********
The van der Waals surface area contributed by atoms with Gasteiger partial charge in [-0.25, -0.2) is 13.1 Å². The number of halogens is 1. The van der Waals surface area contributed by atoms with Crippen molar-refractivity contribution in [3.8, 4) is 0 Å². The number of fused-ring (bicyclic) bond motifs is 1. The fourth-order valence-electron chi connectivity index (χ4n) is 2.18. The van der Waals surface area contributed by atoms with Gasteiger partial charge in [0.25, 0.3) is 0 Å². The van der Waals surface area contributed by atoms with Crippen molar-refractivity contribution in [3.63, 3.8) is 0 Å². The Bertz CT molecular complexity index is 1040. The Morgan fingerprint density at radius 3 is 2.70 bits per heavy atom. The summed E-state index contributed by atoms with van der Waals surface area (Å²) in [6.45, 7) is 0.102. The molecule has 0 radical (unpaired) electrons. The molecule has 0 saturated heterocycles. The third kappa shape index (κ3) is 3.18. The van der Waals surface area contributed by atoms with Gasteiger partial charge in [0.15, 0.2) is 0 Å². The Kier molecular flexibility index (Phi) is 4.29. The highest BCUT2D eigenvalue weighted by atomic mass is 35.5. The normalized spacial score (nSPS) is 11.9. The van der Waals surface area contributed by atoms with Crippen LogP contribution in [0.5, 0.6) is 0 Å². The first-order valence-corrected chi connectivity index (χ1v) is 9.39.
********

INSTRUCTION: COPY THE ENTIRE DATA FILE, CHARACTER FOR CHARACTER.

The van der Waals surface area contributed by atoms with Gasteiger partial charge in [-0.25, -0.2) is 13.1 Å². The number of halogens is 1. The van der Waals surface area contributed by atoms with Crippen molar-refractivity contribution in [3.8, 4) is 0 Å². The number of fused-ring (bicyclic) bond motifs is 1. The fourth-order valence-electron chi connectivity index (χ4n) is 2.18. The van der Waals surface area contributed by atoms with Gasteiger partial charge in [0.25, 0.3) is 0 Å². The van der Waals surface area contributed by atoms with Crippen molar-refractivity contribution in [3.63, 3.8) is 0 Å². The Bertz CT molecular complexity index is 1040. The Morgan fingerprint density at radius 3 is 2.70 bits per heavy atom. The summed E-state index contributed by atoms with van der Waals surface area (Å²) in [6.45, 7) is 0.102. The molecule has 0 radical (unpaired) electrons. The molecule has 0 saturated heterocycles. The third kappa shape index (κ3) is 3.18. The van der Waals surface area contributed by atoms with Gasteiger partial charge in [0.15, 0.2) is 0 Å². The Kier molecular flexibility index (Phi) is 4.29. The highest BCUT2D eigenvalue weighted by atomic mass is 35.5. The normalized spacial score (nSPS) is 11.9. The van der Waals surface area contributed by atoms with Crippen LogP contribution in [0.5, 0.6) is 0 Å². The first-order valence-corrected chi connectivity index (χ1v) is 9.39.